This is not an exaggeration:
Every time I come to work, I am aware of how seamless it feels. This transition from my personal life to my life as an employee has none of the jolt and hitch that it has had with other work.
I arrived at this place expected to look into possibly over one hundred, two hundred (?) different faces during a shift. Some of them, I see every day. I know in a glance that this or that person is happy with the early frost, preoccupied with a looming financial problem, ready to drink their coffee in two swallows to get on the trail five minutes faster, or quietly preparing for another day of killing time.
And then there are the faces I’ve never seen before and will never see again. I watch their backs retreat out the door and am sometimes mystified that our paths have briefly crossed: Who are you? And what does this all mean?
All of it, in some ways, feels like a very large family in a very large living room. It is no lie that I sometimes feel more comfortable in the bakery’s brick and wood dining room than I do in my own home on the sofa.
When I leave the bakery after a shift, there is no experience of being released and trying to reconnect with my “real life”—only a subtle sense of wonder and belonging, and of continued movement to what’s next.
3:10 A.M: Time to wake up! Gotta be to work in 30 minutes! For a lot of beings this is incomprehensible, but after three plus years it almost comes natural to me. Walking in the door, I am greeted by the most amazing scent of fresh baked breads and pastries. Stomach growling, I make a cup of English Breakfast tea and start the many tasks of preparing our fresh goods for delivery to our many clients scattered across Missoula.
As I make my way through the city, I have the unique perspective of watching it wake up and come alive. Streets that I had traveled alone just minutes before are now best avoided; clients still rub their eyes clutching their precious morning coffee. After the rounds are made, I return to the bakery to clean up and put things away. It has magically come alive in my absence glowing and inviting with customers’ chatter and the sounds of production. I have finally returned from my home away from home.
For a long period of working at Bernice’s, I used to open the bakery. I’ve never claimed to be a morning person. Even in my younger years when I was still losing teeth, I slept longer than my parents and my older sister. I can remember saying in my initial interview for working at Bernice’s that I was dead before nine in the morning. This is all true, and I can’t say that Bernice’s made me a morning person, but I can say that Bernice’s shows me what I’m missing when I’m dreaming—something akin to a star-crossed lover.
There’s something about early mornings that the rest of the day cannot quite claim as an attribute. Perhaps, it is the potential of a new day pulsing in the air— the young beat of beginnings. Maybe it’s the way in which the world is stirring but not quite moving, or knowing that most people are sleeping between the cool folds of their sheets dreaming their last dream of the night unaware a new day has already begun for some. There’s something about early mornings. The blue light growing over Mount Sentinel tastes fresh and crisp. Irreverent to whether it is the grey quilt of clouds in the winter, late Summer’s clear, gleaning skies, or even the final winks of the stars, the morning is clean.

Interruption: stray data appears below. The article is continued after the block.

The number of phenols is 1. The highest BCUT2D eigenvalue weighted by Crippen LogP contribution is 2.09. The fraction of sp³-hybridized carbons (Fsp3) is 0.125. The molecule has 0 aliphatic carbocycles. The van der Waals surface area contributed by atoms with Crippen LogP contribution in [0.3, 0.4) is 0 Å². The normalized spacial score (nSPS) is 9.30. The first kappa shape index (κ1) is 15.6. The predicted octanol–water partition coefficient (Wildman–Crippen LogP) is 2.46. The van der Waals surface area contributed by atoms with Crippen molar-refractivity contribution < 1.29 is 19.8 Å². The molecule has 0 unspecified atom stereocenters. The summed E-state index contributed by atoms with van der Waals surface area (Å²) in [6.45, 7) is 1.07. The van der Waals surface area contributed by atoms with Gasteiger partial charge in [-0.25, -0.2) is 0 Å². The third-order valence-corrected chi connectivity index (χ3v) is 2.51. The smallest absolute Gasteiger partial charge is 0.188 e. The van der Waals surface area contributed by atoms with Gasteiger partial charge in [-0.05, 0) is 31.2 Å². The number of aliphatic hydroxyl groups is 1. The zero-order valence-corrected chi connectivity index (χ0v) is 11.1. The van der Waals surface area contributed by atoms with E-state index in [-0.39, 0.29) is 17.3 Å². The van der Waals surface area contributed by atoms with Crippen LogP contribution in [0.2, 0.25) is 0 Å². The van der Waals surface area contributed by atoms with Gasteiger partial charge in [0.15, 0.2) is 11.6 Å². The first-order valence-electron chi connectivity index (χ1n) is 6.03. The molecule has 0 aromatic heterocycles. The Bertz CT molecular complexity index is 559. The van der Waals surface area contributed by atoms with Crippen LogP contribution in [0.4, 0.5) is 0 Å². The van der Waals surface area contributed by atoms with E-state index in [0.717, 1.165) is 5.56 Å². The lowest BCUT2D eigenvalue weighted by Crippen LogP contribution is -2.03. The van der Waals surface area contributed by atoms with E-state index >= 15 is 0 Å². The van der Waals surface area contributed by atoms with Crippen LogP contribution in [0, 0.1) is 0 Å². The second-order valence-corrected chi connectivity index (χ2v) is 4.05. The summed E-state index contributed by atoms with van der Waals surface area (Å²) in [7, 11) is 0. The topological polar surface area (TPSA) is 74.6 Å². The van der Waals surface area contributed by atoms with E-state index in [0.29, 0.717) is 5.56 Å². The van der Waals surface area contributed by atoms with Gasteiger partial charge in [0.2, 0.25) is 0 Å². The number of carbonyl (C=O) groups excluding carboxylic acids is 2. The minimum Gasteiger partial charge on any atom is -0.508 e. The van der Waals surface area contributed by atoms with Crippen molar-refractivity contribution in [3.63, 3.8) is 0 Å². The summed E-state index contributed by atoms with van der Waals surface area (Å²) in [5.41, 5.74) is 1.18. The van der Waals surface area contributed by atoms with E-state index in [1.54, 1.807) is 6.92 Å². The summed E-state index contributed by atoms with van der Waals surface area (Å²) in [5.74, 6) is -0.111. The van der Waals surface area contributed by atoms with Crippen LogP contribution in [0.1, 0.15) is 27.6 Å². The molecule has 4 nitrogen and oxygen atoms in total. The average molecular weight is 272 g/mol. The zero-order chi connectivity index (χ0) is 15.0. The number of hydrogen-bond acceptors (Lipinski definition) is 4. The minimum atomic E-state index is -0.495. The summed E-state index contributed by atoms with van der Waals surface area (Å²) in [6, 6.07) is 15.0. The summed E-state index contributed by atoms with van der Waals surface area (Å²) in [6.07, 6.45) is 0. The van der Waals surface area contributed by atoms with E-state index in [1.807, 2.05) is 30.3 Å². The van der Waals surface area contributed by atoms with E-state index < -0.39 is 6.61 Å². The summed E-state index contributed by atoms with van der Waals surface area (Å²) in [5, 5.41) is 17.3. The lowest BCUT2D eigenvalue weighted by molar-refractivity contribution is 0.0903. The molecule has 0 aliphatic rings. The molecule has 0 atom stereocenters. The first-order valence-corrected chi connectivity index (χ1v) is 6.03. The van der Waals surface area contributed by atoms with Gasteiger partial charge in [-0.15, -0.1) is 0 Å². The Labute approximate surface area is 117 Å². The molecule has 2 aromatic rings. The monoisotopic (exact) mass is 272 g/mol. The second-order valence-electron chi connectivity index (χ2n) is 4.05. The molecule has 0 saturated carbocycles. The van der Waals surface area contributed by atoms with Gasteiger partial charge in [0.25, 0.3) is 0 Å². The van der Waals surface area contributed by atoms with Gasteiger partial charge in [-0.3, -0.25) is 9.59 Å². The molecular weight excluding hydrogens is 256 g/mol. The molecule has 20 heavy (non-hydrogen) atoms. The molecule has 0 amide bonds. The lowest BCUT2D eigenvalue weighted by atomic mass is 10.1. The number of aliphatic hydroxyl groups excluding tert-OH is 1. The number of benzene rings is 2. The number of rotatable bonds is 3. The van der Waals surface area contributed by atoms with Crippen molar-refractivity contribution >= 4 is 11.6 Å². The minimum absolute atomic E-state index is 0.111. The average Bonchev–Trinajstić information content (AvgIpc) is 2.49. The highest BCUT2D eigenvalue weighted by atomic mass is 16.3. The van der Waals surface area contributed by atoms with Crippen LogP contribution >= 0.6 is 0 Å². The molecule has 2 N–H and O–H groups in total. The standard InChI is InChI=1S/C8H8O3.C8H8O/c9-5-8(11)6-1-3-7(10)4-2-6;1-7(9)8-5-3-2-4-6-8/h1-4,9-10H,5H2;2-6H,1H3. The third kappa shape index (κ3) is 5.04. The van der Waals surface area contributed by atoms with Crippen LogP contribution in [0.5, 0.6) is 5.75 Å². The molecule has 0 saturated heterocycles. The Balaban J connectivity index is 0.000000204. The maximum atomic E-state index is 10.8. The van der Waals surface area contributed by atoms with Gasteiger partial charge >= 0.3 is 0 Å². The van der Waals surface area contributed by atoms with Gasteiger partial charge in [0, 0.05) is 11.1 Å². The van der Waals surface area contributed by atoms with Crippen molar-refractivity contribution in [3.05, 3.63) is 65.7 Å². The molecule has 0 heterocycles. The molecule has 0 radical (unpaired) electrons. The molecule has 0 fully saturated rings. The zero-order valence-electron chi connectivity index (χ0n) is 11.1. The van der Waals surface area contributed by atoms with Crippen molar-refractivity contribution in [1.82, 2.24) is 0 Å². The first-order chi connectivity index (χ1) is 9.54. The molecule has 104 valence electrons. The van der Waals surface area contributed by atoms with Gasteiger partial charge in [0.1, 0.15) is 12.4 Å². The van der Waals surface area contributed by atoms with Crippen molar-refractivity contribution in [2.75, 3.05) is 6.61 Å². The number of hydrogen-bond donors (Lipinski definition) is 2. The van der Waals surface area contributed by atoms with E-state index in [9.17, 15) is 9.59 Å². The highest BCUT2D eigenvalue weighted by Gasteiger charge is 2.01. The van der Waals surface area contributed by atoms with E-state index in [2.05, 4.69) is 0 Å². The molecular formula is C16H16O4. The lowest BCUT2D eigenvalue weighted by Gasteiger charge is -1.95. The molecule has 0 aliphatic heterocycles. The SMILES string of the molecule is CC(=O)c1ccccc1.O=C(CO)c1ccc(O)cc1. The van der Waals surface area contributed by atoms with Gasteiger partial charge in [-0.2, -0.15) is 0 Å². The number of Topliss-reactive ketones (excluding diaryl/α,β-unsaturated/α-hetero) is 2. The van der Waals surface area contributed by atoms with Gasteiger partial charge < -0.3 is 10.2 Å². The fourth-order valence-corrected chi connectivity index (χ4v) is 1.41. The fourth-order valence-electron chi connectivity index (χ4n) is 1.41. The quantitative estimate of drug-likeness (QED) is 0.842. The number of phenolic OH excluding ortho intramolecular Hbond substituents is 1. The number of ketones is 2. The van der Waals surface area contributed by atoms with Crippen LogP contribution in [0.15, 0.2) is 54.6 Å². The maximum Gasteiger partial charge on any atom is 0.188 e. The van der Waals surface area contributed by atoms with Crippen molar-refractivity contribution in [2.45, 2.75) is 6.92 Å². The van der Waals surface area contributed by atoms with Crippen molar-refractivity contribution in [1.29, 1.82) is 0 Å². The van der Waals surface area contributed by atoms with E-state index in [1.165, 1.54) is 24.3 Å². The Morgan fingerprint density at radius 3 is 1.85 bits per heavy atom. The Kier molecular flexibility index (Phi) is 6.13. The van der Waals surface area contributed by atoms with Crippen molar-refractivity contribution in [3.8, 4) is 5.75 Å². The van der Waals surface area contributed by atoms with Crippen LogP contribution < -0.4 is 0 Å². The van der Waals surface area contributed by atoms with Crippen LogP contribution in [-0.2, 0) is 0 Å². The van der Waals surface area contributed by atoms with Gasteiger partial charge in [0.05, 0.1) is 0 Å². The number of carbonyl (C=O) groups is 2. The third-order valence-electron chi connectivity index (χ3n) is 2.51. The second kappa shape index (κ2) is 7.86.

Most mornings have little variation. Sure, the weather varies from season to season. Sometimes, I beat the sun in waking. Sometimes, I am later. Sometimes, we rise together. Nonetheless, my routine remains fairly constant. I wake up, I get dressed, I brush my teeth and wash my face, and then I hop onto my bike to head to the bakery. The bike ride is much like a cold shower. My muscles ache with the early morning exertion, the cool air envelops me, and my lungs fill with that same air. Somewhat like osmosis, I become a part of the air and the air a part of me. The bike ride, most times, is fairly uneventful. With everyone sleeping, tucked in their beds, Missoula feels like a ghost town. The buildings and mountains soak in the slate and grey light, and if there are people on the streets, their coloring and demeanor isn’t much different from the buildings and mountains. Less entities in of themselves and more so reflections of the morning. I greet nonchalantly animals and people alike: a cordial hello to a squirrel, a salutation to a chickadee, a nod to the gang of crows, a wave to the old man on his whining Schwinn. Most animated object stare blankly back wondering why the girl flying by on her bike has any reason to wave hello. Only once can I recall giving a similar gaze.
Riding my bike to work across the Higgins Street Bridge, the sun just barely above the horizon, I saw an osprey fly above my head then stop in midair flapping its wings in a visceral, quick rhythm. With deft concentration the osprey stared at the rippling surface of the river—waiting for something. As with most mornings, I stop for nothing; this was no exception. I wondered tiredly but continued pedaling. Just as I was closest to the hovering osprey, he dove into the water like a kamikaze. This one and only time, I stopped my bike. I then jumped off my bike then over the handrail. I watched as the osprey broke the water’s surface, looked as though it were floundering, then emerged with a fish (about half his size). The osprey flew away graceless and awkward to a distant aspen. I stood silent for a moment and then said, “Good Morning to you too.”